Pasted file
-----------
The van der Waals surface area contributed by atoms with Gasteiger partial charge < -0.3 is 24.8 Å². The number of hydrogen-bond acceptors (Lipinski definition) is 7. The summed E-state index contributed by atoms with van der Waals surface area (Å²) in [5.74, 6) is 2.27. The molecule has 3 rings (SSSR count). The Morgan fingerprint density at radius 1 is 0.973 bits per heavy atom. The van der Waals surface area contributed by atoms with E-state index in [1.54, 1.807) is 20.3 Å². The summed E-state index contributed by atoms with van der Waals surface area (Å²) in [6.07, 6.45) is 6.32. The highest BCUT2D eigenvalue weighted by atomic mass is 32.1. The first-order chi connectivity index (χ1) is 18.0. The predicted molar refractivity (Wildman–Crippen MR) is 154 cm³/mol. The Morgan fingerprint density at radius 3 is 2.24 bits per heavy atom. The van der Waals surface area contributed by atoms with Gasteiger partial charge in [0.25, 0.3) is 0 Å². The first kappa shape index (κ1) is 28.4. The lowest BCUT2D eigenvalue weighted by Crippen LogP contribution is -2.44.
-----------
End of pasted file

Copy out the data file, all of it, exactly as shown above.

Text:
The van der Waals surface area contributed by atoms with Gasteiger partial charge < -0.3 is 24.8 Å². The number of hydrogen-bond acceptors (Lipinski definition) is 7. The summed E-state index contributed by atoms with van der Waals surface area (Å²) in [5.74, 6) is 2.27. The molecule has 3 rings (SSSR count). The Morgan fingerprint density at radius 1 is 0.973 bits per heavy atom. The van der Waals surface area contributed by atoms with E-state index in [1.54, 1.807) is 20.3 Å². The summed E-state index contributed by atoms with van der Waals surface area (Å²) in [6.07, 6.45) is 6.32. The highest BCUT2D eigenvalue weighted by atomic mass is 32.1. The first-order chi connectivity index (χ1) is 18.0. The predicted molar refractivity (Wildman–Crippen MR) is 154 cm³/mol. The Morgan fingerprint density at radius 3 is 2.24 bits per heavy atom. The van der Waals surface area contributed by atoms with Gasteiger partial charge in [0.25, 0.3) is 0 Å². The first kappa shape index (κ1) is 28.4. The lowest BCUT2D eigenvalue weighted by Crippen LogP contribution is -2.44.